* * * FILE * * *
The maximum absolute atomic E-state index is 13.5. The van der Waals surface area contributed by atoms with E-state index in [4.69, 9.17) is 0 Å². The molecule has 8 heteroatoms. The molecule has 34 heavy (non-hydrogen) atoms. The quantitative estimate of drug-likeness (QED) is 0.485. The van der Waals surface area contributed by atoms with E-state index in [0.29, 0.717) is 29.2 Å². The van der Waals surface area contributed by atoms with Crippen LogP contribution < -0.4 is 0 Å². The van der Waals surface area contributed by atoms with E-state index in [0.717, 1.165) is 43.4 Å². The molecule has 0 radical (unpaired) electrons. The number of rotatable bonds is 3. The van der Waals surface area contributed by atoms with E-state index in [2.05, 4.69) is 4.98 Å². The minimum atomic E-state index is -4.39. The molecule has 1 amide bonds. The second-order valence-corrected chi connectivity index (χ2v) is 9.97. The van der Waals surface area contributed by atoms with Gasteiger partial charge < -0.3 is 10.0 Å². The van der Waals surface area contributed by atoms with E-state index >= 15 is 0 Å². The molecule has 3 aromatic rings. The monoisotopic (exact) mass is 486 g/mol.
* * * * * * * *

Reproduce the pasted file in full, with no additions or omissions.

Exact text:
The maximum absolute atomic E-state index is 13.5. The van der Waals surface area contributed by atoms with E-state index in [4.69, 9.17) is 0 Å². The molecule has 8 heteroatoms. The molecule has 34 heavy (non-hydrogen) atoms. The quantitative estimate of drug-likeness (QED) is 0.485. The van der Waals surface area contributed by atoms with E-state index in [0.29, 0.717) is 29.2 Å². The van der Waals surface area contributed by atoms with Crippen LogP contribution < -0.4 is 0 Å². The van der Waals surface area contributed by atoms with E-state index in [0.717, 1.165) is 43.4 Å². The molecule has 0 radical (unpaired) electrons. The number of rotatable bonds is 3. The van der Waals surface area contributed by atoms with E-state index in [2.05, 4.69) is 4.98 Å². The minimum atomic E-state index is -4.39. The molecule has 1 amide bonds. The second-order valence-corrected chi connectivity index (χ2v) is 9.97. The van der Waals surface area contributed by atoms with Gasteiger partial charge < -0.3 is 10.0 Å². The van der Waals surface area contributed by atoms with E-state index >= 15 is 0 Å². The molecule has 3 aromatic rings. The monoisotopic (exact) mass is 486 g/mol.